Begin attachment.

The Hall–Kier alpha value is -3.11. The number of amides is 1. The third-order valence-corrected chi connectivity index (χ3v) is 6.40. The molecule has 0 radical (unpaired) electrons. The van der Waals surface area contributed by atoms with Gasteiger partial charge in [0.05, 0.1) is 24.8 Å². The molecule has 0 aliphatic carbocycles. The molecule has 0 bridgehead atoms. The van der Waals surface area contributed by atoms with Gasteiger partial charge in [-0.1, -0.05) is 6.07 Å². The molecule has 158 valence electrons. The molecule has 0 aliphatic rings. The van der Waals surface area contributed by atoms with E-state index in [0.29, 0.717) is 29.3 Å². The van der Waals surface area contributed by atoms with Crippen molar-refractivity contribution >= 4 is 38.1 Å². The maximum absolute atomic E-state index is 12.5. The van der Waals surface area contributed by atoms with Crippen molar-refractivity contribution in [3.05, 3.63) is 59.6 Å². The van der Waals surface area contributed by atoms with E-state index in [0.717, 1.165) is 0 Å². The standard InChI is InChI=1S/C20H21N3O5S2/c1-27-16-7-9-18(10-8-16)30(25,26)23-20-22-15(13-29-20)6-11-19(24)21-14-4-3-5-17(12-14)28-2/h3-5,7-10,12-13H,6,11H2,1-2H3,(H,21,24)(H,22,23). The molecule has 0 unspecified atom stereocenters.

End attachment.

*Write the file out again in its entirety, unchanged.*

The Hall–Kier alpha value is -3.11. The number of amides is 1. The third-order valence-corrected chi connectivity index (χ3v) is 6.40. The molecule has 0 radical (unpaired) electrons. The van der Waals surface area contributed by atoms with Gasteiger partial charge in [0.05, 0.1) is 24.8 Å². The molecule has 0 aliphatic carbocycles. The molecule has 0 bridgehead atoms. The van der Waals surface area contributed by atoms with Gasteiger partial charge in [-0.1, -0.05) is 6.07 Å². The molecule has 158 valence electrons. The molecule has 0 aliphatic rings. The van der Waals surface area contributed by atoms with E-state index in [0.29, 0.717) is 29.3 Å². The van der Waals surface area contributed by atoms with Crippen molar-refractivity contribution >= 4 is 38.1 Å². The maximum absolute atomic E-state index is 12.5. The van der Waals surface area contributed by atoms with Crippen molar-refractivity contribution in [3.05, 3.63) is 59.6 Å². The van der Waals surface area contributed by atoms with E-state index in [0.717, 1.165) is 0 Å². The standard InChI is InChI=1S/C20H21N3O5S2/c1-27-16-7-9-18(10-8-16)30(25,26)23-20-22-15(13-29-20)6-11-19(24)21-14-4-3-5-17(12-14)28-2/h3-5,7-10,12-13H,6,11H2,1-2H3,(H,21,24)(H,22,23). The molecule has 0 unspecified atom stereocenters.